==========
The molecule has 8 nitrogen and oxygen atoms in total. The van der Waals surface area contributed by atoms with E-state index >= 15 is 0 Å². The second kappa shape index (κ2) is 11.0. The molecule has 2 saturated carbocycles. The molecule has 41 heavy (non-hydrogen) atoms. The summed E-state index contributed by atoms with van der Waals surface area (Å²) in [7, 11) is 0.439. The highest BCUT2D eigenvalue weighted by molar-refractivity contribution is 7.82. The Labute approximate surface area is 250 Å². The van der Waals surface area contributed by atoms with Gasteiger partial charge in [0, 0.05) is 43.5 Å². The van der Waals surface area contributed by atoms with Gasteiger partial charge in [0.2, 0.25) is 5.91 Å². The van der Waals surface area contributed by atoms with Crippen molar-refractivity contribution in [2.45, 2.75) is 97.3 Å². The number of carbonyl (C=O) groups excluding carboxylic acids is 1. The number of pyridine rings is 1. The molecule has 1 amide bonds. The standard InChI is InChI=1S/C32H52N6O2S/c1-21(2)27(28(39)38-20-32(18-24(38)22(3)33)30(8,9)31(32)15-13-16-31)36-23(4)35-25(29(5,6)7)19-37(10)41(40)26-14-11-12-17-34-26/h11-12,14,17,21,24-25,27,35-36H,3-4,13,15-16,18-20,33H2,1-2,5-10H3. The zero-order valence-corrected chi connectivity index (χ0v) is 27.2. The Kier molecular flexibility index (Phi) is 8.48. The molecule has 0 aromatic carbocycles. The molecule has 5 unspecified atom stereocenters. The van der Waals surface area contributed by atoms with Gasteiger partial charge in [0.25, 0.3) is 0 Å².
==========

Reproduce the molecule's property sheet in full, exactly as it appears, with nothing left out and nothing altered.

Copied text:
The molecule has 8 nitrogen and oxygen atoms in total. The van der Waals surface area contributed by atoms with E-state index >= 15 is 0 Å². The second kappa shape index (κ2) is 11.0. The molecule has 2 saturated carbocycles. The molecule has 41 heavy (non-hydrogen) atoms. The summed E-state index contributed by atoms with van der Waals surface area (Å²) in [7, 11) is 0.439. The highest BCUT2D eigenvalue weighted by molar-refractivity contribution is 7.82. The Labute approximate surface area is 250 Å². The van der Waals surface area contributed by atoms with Gasteiger partial charge in [0, 0.05) is 43.5 Å². The van der Waals surface area contributed by atoms with Gasteiger partial charge in [0.2, 0.25) is 5.91 Å². The van der Waals surface area contributed by atoms with Crippen molar-refractivity contribution in [2.45, 2.75) is 97.3 Å². The number of carbonyl (C=O) groups excluding carboxylic acids is 1. The number of pyridine rings is 1. The molecule has 1 amide bonds. The standard InChI is InChI=1S/C32H52N6O2S/c1-21(2)27(28(39)38-20-32(18-24(38)22(3)33)30(8,9)31(32)15-13-16-31)36-23(4)35-25(29(5,6)7)19-37(10)41(40)26-14-11-12-17-34-26/h11-12,14,17,21,24-25,27,35-36H,3-4,13,15-16,18-20,33H2,1-2,5-10H3. The zero-order valence-corrected chi connectivity index (χ0v) is 27.2. The Kier molecular flexibility index (Phi) is 8.48. The molecule has 0 aromatic carbocycles. The molecule has 5 unspecified atom stereocenters. The van der Waals surface area contributed by atoms with Gasteiger partial charge in [0.25, 0.3) is 0 Å².